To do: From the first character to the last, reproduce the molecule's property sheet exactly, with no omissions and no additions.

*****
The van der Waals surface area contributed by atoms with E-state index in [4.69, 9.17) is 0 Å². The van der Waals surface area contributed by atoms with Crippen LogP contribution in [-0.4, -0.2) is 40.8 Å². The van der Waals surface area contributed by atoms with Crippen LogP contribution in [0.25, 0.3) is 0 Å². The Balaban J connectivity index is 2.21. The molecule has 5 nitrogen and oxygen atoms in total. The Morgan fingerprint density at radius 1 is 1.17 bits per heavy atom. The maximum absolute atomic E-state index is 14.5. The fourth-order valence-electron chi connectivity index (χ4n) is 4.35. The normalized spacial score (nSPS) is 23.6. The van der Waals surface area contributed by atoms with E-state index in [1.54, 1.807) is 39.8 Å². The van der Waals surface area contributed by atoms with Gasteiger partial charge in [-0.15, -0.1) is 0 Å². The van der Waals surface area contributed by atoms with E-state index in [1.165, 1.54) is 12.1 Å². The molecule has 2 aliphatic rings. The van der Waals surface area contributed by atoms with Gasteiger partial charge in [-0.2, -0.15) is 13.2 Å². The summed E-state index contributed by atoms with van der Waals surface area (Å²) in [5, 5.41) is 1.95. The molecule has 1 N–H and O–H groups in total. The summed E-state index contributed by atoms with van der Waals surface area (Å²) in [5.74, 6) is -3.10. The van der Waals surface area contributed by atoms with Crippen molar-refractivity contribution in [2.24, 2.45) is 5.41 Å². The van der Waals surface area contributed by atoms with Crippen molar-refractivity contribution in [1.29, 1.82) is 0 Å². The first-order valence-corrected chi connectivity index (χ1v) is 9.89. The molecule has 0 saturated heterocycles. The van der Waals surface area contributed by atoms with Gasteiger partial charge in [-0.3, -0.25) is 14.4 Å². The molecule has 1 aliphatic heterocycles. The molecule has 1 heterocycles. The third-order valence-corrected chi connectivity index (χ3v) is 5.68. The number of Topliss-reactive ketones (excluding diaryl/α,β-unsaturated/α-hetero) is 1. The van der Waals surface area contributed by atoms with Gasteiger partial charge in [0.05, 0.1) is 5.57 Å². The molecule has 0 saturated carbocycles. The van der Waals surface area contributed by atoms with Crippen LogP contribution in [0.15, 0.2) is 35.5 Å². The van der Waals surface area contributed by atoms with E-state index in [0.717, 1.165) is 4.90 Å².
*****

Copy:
The van der Waals surface area contributed by atoms with E-state index in [4.69, 9.17) is 0 Å². The van der Waals surface area contributed by atoms with Crippen LogP contribution in [-0.4, -0.2) is 40.8 Å². The van der Waals surface area contributed by atoms with Crippen LogP contribution in [0.25, 0.3) is 0 Å². The Balaban J connectivity index is 2.21. The molecule has 5 nitrogen and oxygen atoms in total. The Morgan fingerprint density at radius 1 is 1.17 bits per heavy atom. The maximum absolute atomic E-state index is 14.5. The fourth-order valence-electron chi connectivity index (χ4n) is 4.35. The normalized spacial score (nSPS) is 23.6. The van der Waals surface area contributed by atoms with E-state index in [1.54, 1.807) is 39.8 Å². The van der Waals surface area contributed by atoms with Gasteiger partial charge in [-0.15, -0.1) is 0 Å². The van der Waals surface area contributed by atoms with E-state index in [1.165, 1.54) is 12.1 Å². The molecule has 2 aliphatic rings. The van der Waals surface area contributed by atoms with Gasteiger partial charge in [-0.2, -0.15) is 13.2 Å². The summed E-state index contributed by atoms with van der Waals surface area (Å²) in [5, 5.41) is 1.95. The molecule has 1 N–H and O–H groups in total. The summed E-state index contributed by atoms with van der Waals surface area (Å²) in [5.74, 6) is -3.10. The van der Waals surface area contributed by atoms with Crippen molar-refractivity contribution in [2.24, 2.45) is 5.41 Å². The van der Waals surface area contributed by atoms with Crippen molar-refractivity contribution in [1.29, 1.82) is 0 Å². The first-order valence-corrected chi connectivity index (χ1v) is 9.89. The molecule has 0 saturated heterocycles. The van der Waals surface area contributed by atoms with Gasteiger partial charge in [-0.3, -0.25) is 14.4 Å². The molecule has 1 aliphatic heterocycles. The molecule has 1 heterocycles. The third-order valence-corrected chi connectivity index (χ3v) is 5.68. The number of Topliss-reactive ketones (excluding diaryl/α,β-unsaturated/α-hetero) is 1. The van der Waals surface area contributed by atoms with Gasteiger partial charge in [0.05, 0.1) is 5.57 Å². The molecule has 0 saturated carbocycles. The van der Waals surface area contributed by atoms with Crippen LogP contribution in [0.15, 0.2) is 35.5 Å². The van der Waals surface area contributed by atoms with E-state index in [0.717, 1.165) is 4.90 Å².